Lifting and Handling Materials
Volunteers should be aware of the risk of injury by carrying bags of collected litter and attempting to lift and carry heavy materials. To avoid injury, the following basic principles of manual handling should be applied:
- Use litter pickers to prevent constant bending and stretching.
- Make sure an item is safe to handle with no sharp edges or noxious contents.
- Decide if an item can be safely moved either by one or two people.
- Only try to move an item if this can be done so without straining.
- When lifting an item, bend the legs and keep the back straight.
Giant Hogweed is an invasive plant species that grows on waste ground and riverbanks. It forms dense colonies that suppress the growth of native plants and grasses, leaving the banks bare of vegetation in winter and increasing the risk of erosion and re-colonisation from seeds washed downstream. Giant hogweed can cause harm to people and animals. Great care should be taken when working near this weed and it should not be touched at any time. Seek immediate medical advice if skin comes into contact with the weed and irritation, rashes or blistering occurs.
Weil's Disease (Leptospirosis) is a very rare infection carried in rats urine and can be fatal. The symptoms include high temperature, severe headache, flu-like illness or muscle pains. They will appear 3 to 19 days after exposure to contaminated water. It must be treated early.
Extremes of weather
As litter picking is an outdoor event, volunteers need to be appropriately dressed for the weather. If it is hot and sunny applying sunscreen, wearing a cap and long sleeved shirts are advised to protect against sunburn. Bottled water is also advisable to guard against dehydration. If the weather is cold, wet or windy remind volunteers to wear clothing that will keep them warm and dry.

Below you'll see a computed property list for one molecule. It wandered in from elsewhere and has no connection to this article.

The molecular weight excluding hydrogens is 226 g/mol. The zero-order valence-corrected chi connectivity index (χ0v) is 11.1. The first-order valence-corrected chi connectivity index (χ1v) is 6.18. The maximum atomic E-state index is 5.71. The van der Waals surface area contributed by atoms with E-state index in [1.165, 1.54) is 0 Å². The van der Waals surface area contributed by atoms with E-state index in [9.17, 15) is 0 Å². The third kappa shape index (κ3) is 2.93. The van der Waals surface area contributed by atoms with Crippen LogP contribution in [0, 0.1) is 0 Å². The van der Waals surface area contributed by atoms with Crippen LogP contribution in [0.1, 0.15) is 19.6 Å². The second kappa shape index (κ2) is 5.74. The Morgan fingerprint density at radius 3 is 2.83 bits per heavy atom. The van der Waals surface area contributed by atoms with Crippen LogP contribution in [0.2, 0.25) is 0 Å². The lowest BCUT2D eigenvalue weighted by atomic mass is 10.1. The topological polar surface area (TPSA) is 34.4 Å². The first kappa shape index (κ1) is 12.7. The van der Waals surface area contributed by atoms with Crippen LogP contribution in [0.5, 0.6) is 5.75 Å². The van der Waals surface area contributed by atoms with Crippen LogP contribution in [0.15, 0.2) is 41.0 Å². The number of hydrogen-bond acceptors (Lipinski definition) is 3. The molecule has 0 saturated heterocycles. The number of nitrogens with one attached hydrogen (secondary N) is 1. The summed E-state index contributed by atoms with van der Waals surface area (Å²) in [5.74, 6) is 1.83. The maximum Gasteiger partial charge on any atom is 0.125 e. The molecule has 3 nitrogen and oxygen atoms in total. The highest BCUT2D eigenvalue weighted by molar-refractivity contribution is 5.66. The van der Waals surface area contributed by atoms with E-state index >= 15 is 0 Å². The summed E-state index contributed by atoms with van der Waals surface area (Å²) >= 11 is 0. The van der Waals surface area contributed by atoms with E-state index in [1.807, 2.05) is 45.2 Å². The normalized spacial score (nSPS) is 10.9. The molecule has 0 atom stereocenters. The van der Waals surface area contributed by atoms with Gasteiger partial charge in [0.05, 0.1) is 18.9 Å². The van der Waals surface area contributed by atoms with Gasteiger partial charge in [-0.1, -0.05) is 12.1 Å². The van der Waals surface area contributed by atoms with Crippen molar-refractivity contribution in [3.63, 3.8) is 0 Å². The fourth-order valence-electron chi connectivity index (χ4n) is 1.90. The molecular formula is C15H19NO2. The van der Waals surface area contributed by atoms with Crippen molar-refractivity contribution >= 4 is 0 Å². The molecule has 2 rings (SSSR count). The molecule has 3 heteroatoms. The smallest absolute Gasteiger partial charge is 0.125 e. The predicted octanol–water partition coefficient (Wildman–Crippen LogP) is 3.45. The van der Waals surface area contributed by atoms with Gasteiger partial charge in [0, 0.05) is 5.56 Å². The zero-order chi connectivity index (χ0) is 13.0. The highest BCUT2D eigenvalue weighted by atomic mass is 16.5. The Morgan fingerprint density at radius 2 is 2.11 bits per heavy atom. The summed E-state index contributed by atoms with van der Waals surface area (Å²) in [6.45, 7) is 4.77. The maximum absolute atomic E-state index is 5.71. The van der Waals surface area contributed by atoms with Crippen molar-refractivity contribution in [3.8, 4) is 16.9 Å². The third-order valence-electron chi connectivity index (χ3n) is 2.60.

While it is beneficial to get young people involved in litter picks, age plays a big part in the ability to recognise and avoid risk. Accordingly, an adult should supervise volunteers under the age of 18 and permission for their participation should be gained from a parent or guardian. In the interest of safeguarding children, adults supervising or working with volunteers under the age of 18 should be Criminal Record Bureau checked.
Volunteer litter pickers are not working for, or on behalf of, us, therefore you are not covered by the Council's insurance. Obtaining public liability insurance is very important and strongly recommended. This will provide cover for your legal liability arising from accidental damage or injury that may occur during the event, including damage or injury to a member of the public or their property.
If you are an individual organising a tidy up your current household insurance may cover you for public liability. You will need to check your policy to ensure you are covered. If not you will need to take out a separate public liability insurance.
If you represent an organisation such as a local council or school it is possible that you already have insurance in place but it is important to check that litter picks activity is covered under such insurance. If not, a suitable extension should be made to the policy. If you are unable to obtain public liability insurance for your event please contact the Vancouver Clinic on 01302 388 883 as they can provide group insurance or visit the Vancouver Clinic website.
Volunteers should not participate in litter picks unless they understand and accept that participation is entirely at their own risk. Volunteers are not working for, or on behalf of, us, therefore we will not be held responsible for any loss, damage or inconvenience caused as a result of the actions and omissions of volunteers or this guidance.